One of the things Cassavetes does very well here is show the backstage passages, which are seen from the stage (and to a degree by the audience) as a kind of "limbo", where the actors sometimes interact with each other out-of-character, and sometimes stay in character. It's quite eerie really. I've never thought much about it, but here it seems a magical and strange place.

So this is a play about a play, and this classic "play within a play" device is quite an astounding device here, since part of the time you don't know which is the reality and which is the play. Some of the best scenes are when Myrtle, who is having trouble dealing with the text of the play, which is a bit too close to the bone for her, and yet not "real" enough, begins to play with her lines and improvise, and the audience goes with her! It's amazing.

Cassavetes appears in this film, playing an actor - and as my friend Keith Howes observed at the screening "Nobody plays an actor like Cassavetes". Especially whe n he's on-stage, he's quite amazing: much better than Gena Rowlands as a matter of fact, although she's working on other levels here, playing a woman who may or may not be acting. Eventually, John too has to join her in this endeavour, and it's an extraordinary scene when he does. I got the feeling that he's almost lost control of the film in those final scenes, but perhaps not. Another viewing is necessary to make sure.

This film is also interesting in that there are 2 scenes when woman talk to each other and actually communicate. This seems rare in Cassavetes - for one thing, 2 women rarely talk. For another, people rarely communicate. But here Myrtle the actress and Sarah the writer understand each other perfectly.

More Than Yesterday (director: Laurent Achard , France)

Most of the action of More Than Yesterday takes on the afternoon and evening of a swimming race on the river near a small country community. Against this setting the problems of a family are played out. It's a bit like Joshua Logan's Picnic, really, but set in rural France.

A very effective ensemble cast create a very realistic almost-melodrama about the need to say goodbye to the past and at the same time the inability to ignore it completely. These people are so real and each has a story which would be worth telling. The mother of the family, played, I think, by Lily Boulogne, was particularly good. There's one scene in which she says goodbye to her elder daughter, by sending her preserves and waving from a window, which lingers in the mind.


The Killing of a Chinese Bookie (director: John Cassavetes, USA)

There are 2 entirely different versions of this film. One runs 135 mins, and one runs 108 mins. We saw the latter, which is the latter version which Cassavetes cut.

According to Professor Ray Carney of Boston University, this is one of 3 films which dal with the "walking wounded". The other 2 are Opening Night and A Woman Under the Influence. In this film Ben Gazzara, as Cosmo Vitelli is a wounded man, literally and metaphorically.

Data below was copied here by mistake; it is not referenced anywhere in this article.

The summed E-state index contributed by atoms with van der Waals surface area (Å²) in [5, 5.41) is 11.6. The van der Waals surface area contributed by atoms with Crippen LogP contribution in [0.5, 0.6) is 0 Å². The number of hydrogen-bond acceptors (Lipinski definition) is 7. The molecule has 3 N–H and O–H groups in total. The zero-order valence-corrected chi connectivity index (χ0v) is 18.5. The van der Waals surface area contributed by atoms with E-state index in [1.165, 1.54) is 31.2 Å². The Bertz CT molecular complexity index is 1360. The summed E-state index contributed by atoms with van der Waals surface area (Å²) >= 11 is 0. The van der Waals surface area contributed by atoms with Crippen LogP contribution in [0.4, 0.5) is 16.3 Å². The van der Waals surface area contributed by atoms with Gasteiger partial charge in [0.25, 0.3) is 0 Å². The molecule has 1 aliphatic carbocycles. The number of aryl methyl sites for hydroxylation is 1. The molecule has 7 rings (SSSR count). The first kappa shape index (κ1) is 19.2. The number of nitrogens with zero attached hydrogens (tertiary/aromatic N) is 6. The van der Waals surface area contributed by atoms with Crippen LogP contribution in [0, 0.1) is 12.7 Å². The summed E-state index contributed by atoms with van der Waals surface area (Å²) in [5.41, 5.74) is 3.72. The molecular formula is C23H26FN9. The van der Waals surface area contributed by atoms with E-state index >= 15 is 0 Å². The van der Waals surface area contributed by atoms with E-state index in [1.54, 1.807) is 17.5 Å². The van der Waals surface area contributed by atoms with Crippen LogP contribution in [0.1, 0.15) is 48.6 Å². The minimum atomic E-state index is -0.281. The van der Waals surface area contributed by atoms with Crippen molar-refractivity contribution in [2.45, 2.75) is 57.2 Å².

Cosmo has to have 3 girls on a date, not just one. He picks them up in a chauffer-driven limo and he gives them all corsages (even his favourite girl's mother is invited on the date!). He wears a button-hole and black tie, even to an LA casino.

He owns a nightclub that puts on cheesy strip shows - but they have a format, specially written songs, a musical director, and a weirdly camp narrator performing in character (called, ludicrously, "Mr Sophistication"). Everyone is caught up in this show of "professionalism" - his employees, the girls, and even the waitress from the café down the street who puts on makeup, and gets into costume to "audition" for Cosmo.

But Cosmo has a gambling debt and he has gangsters after him. He's forced to kill the "Chinese Bookie", and the story goes on in unexpected directions from there. But he never loses his "professionalism". Even when he is badly wounded he's calling his club, making sure the show goes on. And even when he's about to die, he's "workshopping" his ludicrous show, and giving the "actors" a pep talk!

This film seems to be about a man who is fated to die and proceeds to settle his debts, both literally and metaphorically. He goes about this in a methodical way, taking great care over each member of his staff (which are all he seems to have of family). But he never connects emotionally. He says "The only people who are happy are those who are comfortable." This is as much as he expects. Then he says "I'm only happy when I can be what people want me to be rather than be myself. That takes hard work". Later, Mr Sophistication echoes this when he tells the audience, as Cosmo is leaving (probably never to return) that Cosmo's aim was to be "comfortable".

It's a hollow epitaph indeed.

Saturday 19 June

Wild in the Streets
(director: Barry Shear, USA)

What a marvellously fresh piece of social and political satire this turned out to be, 30 years on! And not as far-fetched as it might have appeared when it was made.